The annealing procedure for aluminum alloys consists of heating the alloys to an elevated temperature, holding or soaking them at this temperature for a length of time depending upon the mass of the metal, and then cooling in still air. Annealing leaves the metal in the best condition for cold working. However, when prolonged forming operations are involved, the metal will take on a condition known as "mechanical hardness" and will resist further working. It may be necessary to anneal a part several times during the forming process to avoid cracking. Aluminum alloys should not be used in the annealed state for parts or fittings.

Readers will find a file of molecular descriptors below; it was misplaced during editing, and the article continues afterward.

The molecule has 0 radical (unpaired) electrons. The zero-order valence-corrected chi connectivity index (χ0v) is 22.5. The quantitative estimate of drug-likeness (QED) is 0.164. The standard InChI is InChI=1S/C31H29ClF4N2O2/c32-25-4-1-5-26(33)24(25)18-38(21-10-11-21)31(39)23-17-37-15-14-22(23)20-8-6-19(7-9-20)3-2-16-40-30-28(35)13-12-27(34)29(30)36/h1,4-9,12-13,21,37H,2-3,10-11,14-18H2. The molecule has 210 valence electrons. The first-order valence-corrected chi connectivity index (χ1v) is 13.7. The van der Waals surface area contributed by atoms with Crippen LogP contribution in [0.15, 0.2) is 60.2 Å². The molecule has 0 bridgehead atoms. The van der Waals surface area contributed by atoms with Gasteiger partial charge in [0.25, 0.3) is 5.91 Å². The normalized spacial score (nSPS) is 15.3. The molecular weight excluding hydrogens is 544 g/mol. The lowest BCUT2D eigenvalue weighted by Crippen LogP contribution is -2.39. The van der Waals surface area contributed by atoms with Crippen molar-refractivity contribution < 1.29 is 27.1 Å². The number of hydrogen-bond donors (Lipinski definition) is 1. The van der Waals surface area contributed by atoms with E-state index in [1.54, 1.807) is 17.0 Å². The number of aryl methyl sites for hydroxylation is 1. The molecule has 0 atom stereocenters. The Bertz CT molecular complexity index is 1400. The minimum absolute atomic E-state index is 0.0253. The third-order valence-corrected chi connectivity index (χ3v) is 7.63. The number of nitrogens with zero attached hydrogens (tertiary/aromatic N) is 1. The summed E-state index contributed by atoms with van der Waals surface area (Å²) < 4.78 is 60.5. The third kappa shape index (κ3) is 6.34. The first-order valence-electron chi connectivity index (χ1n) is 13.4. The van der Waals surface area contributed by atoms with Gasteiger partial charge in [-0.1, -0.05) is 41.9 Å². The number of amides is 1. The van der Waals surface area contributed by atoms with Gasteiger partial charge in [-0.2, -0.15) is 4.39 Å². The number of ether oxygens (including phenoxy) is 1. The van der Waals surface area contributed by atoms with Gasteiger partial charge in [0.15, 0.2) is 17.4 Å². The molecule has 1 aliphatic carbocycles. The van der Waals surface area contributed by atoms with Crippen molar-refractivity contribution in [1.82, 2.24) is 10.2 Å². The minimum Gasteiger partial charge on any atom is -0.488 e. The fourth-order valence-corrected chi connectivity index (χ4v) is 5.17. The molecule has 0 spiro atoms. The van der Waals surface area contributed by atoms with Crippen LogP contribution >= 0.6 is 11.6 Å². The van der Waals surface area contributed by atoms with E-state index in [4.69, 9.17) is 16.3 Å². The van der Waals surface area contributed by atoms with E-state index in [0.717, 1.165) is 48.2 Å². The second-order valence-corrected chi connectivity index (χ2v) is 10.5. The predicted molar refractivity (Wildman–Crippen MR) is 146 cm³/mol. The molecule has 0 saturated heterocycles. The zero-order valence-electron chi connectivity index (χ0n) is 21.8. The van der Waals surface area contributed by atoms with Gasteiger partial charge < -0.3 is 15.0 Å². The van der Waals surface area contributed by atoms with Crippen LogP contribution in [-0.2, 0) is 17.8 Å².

Clad parts should be heated as quickly and carefully as possible, since long exposure to heat tends to cause some of the constituents of the core to diffuse into the cladding. This reduces the corrosion resistance of the cladding.